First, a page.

Trump’s Impeachment Inquiry: Get to know quid pro quo



Impeachment inquiries are under way investigating President Trump's correspondence with Ukraine.

Keri Rhodes, News Writer

With the 2020 election less than a year away, political tensions have continued to rise among both parties in the White House. Speculation of Trump’s potential impeachment has occurred frequently during his presidency, but Sept. 24 Speaker of the House Nancy Pelosi announced an official impeachment inquiry.
Trump is being accused of attempting to convince the president of Ukraine to reveal information about his political rival Joe Biden, former vice president and Democratic candidate for the 2020 election. This has been deemed a quid pro quo, which is defined by the Merriam-Webster dictionary as asking for a favor in exchange for another. Democrats state that Trump promised U.S. military aid in exchange for Ukraine’s assistance.
The impeachment inquiry began when a whistleblower complaint was filed in August. The complaint was concluded to be justifiable by congressional intelligence oversight committees, and it detailed that White House officials felt President Trump was abusing his power to raise his chances for re-election. By Sept. 9 the House of Foreign Affairs, Intelligence Committee and Oversight Committee launched an official investigation, turning the claim that Trump tried to persuade Ukraine to uncover information about Biden into a legitimate case that has gained significant media attention. After various attempts to remove President Trump from office, this one proves to be the most groundbreaking. The White House refused to go along with the impeachment inquiry after a few weeks following the commencement of the investigation. The president has described these charges as an attempt to undermine his campaign. Nonetheless, the case continued as prosecutors have decided upon 11 official charges against Trump, according to the website Politico.
Democrats believe they have built a defensible case, and impeachment hearings began Wednesday, Nov. 13. Lawmakers questioned George P. Kent and William B. Taylor Jr., as both men have served as American diplomats dealing with Ukraine policies. Taylor Jr., a nonpartisan military veteran, is said to be the most solid witness due to his credibility and experience. In addition to questioning Kent and Taylor Jr., there was a public testimony from Marie L. Yovanovitch, a previous ambassador to Ukraine, Nov. 15. After facing pressure to run an illegal investigation about Russian interference in the 2016 election, Yovanovitch left her position.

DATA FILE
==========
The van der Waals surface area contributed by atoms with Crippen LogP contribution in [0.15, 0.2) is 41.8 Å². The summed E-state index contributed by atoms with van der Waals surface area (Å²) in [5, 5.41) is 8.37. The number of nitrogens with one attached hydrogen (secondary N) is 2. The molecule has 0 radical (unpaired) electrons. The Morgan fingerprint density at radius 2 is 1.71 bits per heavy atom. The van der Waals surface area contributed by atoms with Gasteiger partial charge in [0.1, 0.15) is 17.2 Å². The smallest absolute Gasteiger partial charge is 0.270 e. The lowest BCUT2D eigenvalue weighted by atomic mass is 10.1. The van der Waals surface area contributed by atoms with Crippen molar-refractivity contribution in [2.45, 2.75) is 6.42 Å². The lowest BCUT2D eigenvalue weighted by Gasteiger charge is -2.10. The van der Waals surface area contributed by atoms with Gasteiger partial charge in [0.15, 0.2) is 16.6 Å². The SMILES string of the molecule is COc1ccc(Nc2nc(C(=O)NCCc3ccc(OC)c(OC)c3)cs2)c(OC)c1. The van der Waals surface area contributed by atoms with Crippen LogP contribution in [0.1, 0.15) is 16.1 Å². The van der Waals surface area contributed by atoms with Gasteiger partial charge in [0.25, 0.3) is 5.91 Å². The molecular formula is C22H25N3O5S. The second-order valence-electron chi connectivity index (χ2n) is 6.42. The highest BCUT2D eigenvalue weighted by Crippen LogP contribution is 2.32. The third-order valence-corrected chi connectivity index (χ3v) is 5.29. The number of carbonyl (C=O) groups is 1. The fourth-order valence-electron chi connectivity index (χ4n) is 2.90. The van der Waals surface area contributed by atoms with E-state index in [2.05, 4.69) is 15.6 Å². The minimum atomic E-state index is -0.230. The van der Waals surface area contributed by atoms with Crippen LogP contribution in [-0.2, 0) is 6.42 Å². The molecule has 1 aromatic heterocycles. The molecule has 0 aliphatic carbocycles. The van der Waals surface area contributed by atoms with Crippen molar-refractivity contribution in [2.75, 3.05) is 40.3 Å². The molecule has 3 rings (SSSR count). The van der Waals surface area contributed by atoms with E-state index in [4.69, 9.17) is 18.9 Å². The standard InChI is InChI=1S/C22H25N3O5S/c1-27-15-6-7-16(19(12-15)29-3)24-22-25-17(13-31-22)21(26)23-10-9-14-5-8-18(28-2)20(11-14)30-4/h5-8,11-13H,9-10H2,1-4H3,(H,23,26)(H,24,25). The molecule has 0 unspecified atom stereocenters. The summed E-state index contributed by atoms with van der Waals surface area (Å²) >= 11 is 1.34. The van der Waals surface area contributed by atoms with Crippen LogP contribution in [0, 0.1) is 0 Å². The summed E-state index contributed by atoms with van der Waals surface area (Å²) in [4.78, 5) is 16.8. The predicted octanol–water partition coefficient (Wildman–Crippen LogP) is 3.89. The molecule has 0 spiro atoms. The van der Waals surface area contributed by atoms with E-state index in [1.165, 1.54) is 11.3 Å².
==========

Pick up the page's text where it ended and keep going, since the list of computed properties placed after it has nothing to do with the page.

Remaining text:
Both Kent and Taylor Jr. testified that Trump attempted to get Ukraine to uncover confidential political information, further strengthening the Democrats case. Yovanovitch detailed how she felt intimidated and denied all allegations made against her.
“This is about far, far more than me or a couple of individuals. As Foreign Service professionals are being denigrated and undermined, the institution is also being degraded. This will soon cause real harm, if it hasn’t already,” Yovanovitch warned.
The testimonies made by Kent, Taylor Jr. and Yovanovitch all added to the case against Trump, which will prove to be crucial in shaping public opinion in the upcoming election. Adam B. Schiff, chairman of the Intelligence Committee, emphasizes the importance of these hearings.
“Those open hearings will be an opportunity for the American people to evaluate the witnesses for themselves, to make their own determinations about the credibility of the witnesses but also to learn firsthand about the facts of the president’s misconduct,” Schiff said, according to the New York Times.
As Trump’s impeachment investigation continues to gain traction, many Americans are left divided on the issue. With new information being released everyday, it can be difficult to keep up. Websites such as the New York Times and Politico post updates to pages specifically devoted to impeachment news. Reading these articles and viewing public testimonies can serve as an excellent way to stay up to date.